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I'm new to the world of threading, but a few aspects of an app I'm working on require me to use a BackgroundWorker control to prevent the UI freezing up while it's doing some file operations.

What I'm trying to do is update a couple of form labels from within the BackgroundWorker. Having never worked with this before I very quickly discovered that I can't access controls that weren't created within the same thread, so after a bit of research I've implemented the following code that seems to make everything work:

Private Delegate Sub DelegateUpdateStatus(ByVal statusText As String, ByRef currentFile As String)

Private Sub UpdateStatus(ByVal statusText As String, ByVal currentFile As String)

    If InvokeRequired Then
        Invoke(Sub() LblStatus.Text = statusText)
        Invoke(Sub() LblCurrentFile.Text = currentFile)
    Else
        LblStatus.Text = statusText
        LblCurrentFile.Text = currentFile
    End If

End Sub

Thing is though, I have no understanding of what this code is doing, or why it's required.

I've done a bit of research but I've not done any real work with this kind of thing, and most articles I've read assume some kind of prior knowledge.

The three main things I looking to gain an understanding of:

  • Why this code is required (as in, why the controls can't be accessed directly from the BackgroundWorker)
  • What a delegate is, and when the use of it is required
  • What the Invoke method does, and what I'm checking for with InvokeRequired

As said, threading is still quite a foreign concept, so any answers in plain English would be really helpful - thanks!

EDIT: Thanks for the responses so far everybody. I've done some further reading, and I'm wondering if I'm going about this the right way. The reason I'm using a BackgroundWorker is to ensure that the UI remains responsive while I'm performing file operations. The issue is, I still need to wait until the BackgroundWorker has done its job so I can return a boolean indicating the success of the operation. There's ways to work around this, but from my reading, having to wait for a BackgroundWorker to complete its work is defeating the purpose of using it in the first place. So, what's the best way to go about preventing the UI from locking up?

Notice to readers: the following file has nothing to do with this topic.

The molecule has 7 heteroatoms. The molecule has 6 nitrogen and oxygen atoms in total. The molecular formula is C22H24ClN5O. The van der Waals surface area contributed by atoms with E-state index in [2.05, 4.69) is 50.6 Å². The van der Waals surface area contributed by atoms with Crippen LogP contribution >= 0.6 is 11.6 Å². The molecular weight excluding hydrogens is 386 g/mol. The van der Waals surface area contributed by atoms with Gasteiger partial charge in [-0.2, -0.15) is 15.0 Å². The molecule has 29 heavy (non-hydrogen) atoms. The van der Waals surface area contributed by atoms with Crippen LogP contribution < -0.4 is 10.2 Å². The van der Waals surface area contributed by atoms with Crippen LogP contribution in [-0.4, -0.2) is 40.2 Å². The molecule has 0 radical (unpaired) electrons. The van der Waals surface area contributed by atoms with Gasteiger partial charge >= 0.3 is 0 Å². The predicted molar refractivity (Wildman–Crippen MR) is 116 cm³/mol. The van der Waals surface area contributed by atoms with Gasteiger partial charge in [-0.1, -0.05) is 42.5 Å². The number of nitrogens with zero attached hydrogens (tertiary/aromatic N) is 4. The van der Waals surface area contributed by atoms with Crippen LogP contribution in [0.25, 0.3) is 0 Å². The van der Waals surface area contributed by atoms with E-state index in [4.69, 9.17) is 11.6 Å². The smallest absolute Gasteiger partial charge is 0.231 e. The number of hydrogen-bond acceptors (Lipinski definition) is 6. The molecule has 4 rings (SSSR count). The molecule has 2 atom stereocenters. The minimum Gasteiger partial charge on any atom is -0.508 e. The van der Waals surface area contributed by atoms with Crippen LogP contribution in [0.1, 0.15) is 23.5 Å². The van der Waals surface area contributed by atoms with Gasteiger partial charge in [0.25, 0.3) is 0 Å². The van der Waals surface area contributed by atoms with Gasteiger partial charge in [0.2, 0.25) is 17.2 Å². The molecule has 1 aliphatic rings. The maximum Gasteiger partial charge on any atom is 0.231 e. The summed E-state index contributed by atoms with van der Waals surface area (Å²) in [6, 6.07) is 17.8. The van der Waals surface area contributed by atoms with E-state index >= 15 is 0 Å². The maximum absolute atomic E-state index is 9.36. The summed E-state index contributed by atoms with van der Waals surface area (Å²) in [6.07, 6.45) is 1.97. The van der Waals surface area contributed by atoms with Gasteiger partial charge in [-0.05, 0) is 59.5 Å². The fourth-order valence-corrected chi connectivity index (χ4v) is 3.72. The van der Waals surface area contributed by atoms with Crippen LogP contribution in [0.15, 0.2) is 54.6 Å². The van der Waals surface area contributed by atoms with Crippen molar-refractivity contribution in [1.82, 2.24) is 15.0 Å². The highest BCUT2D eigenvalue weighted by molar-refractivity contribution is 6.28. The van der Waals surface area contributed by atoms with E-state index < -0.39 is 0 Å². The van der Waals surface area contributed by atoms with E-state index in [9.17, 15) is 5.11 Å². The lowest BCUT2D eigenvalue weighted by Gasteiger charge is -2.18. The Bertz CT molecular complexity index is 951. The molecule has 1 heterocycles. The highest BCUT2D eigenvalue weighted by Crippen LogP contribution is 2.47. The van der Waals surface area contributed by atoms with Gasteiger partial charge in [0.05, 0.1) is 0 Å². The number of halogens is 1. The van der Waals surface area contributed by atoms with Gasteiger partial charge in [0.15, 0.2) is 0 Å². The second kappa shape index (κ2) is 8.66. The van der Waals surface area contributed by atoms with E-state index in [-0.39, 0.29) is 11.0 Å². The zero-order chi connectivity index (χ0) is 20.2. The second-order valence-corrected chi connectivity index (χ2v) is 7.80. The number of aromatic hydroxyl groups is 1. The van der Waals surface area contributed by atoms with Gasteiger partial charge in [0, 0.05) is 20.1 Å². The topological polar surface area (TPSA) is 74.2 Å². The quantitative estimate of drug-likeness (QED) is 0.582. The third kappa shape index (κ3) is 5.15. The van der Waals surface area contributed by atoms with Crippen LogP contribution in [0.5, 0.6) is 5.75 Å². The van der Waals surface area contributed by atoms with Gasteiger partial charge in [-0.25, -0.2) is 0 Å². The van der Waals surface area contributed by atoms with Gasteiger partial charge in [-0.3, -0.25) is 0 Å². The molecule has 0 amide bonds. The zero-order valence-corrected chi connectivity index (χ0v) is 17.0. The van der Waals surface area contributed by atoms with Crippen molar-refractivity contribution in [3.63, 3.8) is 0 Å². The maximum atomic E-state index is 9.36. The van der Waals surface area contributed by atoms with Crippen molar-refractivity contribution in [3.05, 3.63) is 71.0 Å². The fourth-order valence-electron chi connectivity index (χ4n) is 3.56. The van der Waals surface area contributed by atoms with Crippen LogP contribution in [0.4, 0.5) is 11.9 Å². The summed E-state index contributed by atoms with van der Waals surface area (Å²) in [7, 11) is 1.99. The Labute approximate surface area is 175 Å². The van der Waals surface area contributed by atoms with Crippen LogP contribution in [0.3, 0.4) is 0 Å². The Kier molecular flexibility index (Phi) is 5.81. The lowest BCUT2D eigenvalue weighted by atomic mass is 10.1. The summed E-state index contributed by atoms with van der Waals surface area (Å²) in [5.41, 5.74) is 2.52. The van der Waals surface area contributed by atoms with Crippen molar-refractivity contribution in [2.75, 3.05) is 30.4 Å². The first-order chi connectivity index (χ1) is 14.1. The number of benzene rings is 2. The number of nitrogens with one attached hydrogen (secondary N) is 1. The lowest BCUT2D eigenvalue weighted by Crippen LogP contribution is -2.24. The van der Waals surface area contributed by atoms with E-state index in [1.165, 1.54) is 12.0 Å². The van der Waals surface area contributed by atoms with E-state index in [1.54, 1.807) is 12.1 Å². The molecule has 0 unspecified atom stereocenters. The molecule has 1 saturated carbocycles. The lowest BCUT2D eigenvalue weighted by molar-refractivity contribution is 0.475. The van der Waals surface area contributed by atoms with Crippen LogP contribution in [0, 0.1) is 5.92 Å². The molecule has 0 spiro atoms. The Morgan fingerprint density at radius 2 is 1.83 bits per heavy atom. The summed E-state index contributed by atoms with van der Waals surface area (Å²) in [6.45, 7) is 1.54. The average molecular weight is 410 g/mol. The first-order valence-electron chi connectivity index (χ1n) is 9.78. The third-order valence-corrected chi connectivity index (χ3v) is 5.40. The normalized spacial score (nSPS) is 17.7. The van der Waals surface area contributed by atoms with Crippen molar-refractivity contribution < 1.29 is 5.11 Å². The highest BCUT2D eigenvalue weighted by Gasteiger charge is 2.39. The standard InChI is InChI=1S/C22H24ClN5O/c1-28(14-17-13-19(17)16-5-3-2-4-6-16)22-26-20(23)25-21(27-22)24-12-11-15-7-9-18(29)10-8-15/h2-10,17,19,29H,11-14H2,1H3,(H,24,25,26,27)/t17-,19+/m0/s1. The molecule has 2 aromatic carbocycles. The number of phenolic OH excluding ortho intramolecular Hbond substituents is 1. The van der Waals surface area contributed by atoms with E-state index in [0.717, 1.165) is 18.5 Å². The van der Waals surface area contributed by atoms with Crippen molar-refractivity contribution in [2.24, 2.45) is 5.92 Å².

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3 Answers 3

OK, well done for getting so far.

Lets start with point 1.

From How to: Make Thread-Safe Calls to Windows Forms Controls

If you use multithreading to improve the performance of your Windows Forms applications, you must make sure that you make calls to your controls in a thread-safe way.

Access to Windows Forms controls is not inherently thread safe. If you have two or more threads manipulating the state of a control, it is possible to force the control into an inconsistent state.

So, as you can see, you need to ensure that when changing the state of a control, it is done in a threadsafe manner.

Now, the property Control.InvokeRequired checks whether the code you are executing is on a different thread to the one that originally created the control.

If it is, we need some way to call code on that original thread.

For this reason you need to use Control.Invoke Method to execute such code on the original thread.

Executes a delegate on the thread that owns the control's underlying window handle.

Now the thing is, you need to tell that thread what it should be executing, and this is done using the delegate.

Represents a delegate, which is a data structure that refers to a static method or to a class instance and an instance method of that class.

Now, the last thing I would recommend is that you look at what the differences between Delegates, Anonymous Delegates, Anonymous Methods and Lamda expressions.

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InvokeRequired asks 'Am I on the right thread?', if so carry on, else I need a delegate - in your code you see a lambda Sub

 Invoke(Sub() LblStatus.Text = statusText)

The other way this could work is to direct the result to a diff Sub routine(where the delegate has crossed over to the correct thread), but here we are able to run a Sub inside the Invoke method itself - just a simpler way to do it.

A delegate is required any time you use a separate thread to do work async.

Invoke - MSDN

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  1. BackgroundWorker is another way to have thread and make thread-safe call from it. on ProgressChanged, and RunWorkerCompleted you can make thread-safe calls to UI

  2. Delegate is just reference to the method

Control.Invoke(Delegate)

Executes the specified delegate on the thread that owns the control's underlying window handle.

Control.InvokeRequired

Gets a value indicating whether the caller must call an invoke method when making method calls to the control because the caller is on a different thread than the one the control was created on.

And Why we need it all these stuffs . From msdn document it is clarified :

If you have two or more threads manipulating the state of a control, it is possible to force the control into an inconsistent state. Other thread-related bugs are possible, such as race conditions and deadlocks. It is important to make sure that access to your controls is performed in a thread-safe way.

So for safety reasons we have to implement this, otherwise our worker threads and UI thread may both try to access the data member at once, and it will wreak havoc on our application . So instead of disabling it and having a chance crash possibility of your application, you should better use thread-safe patterns .

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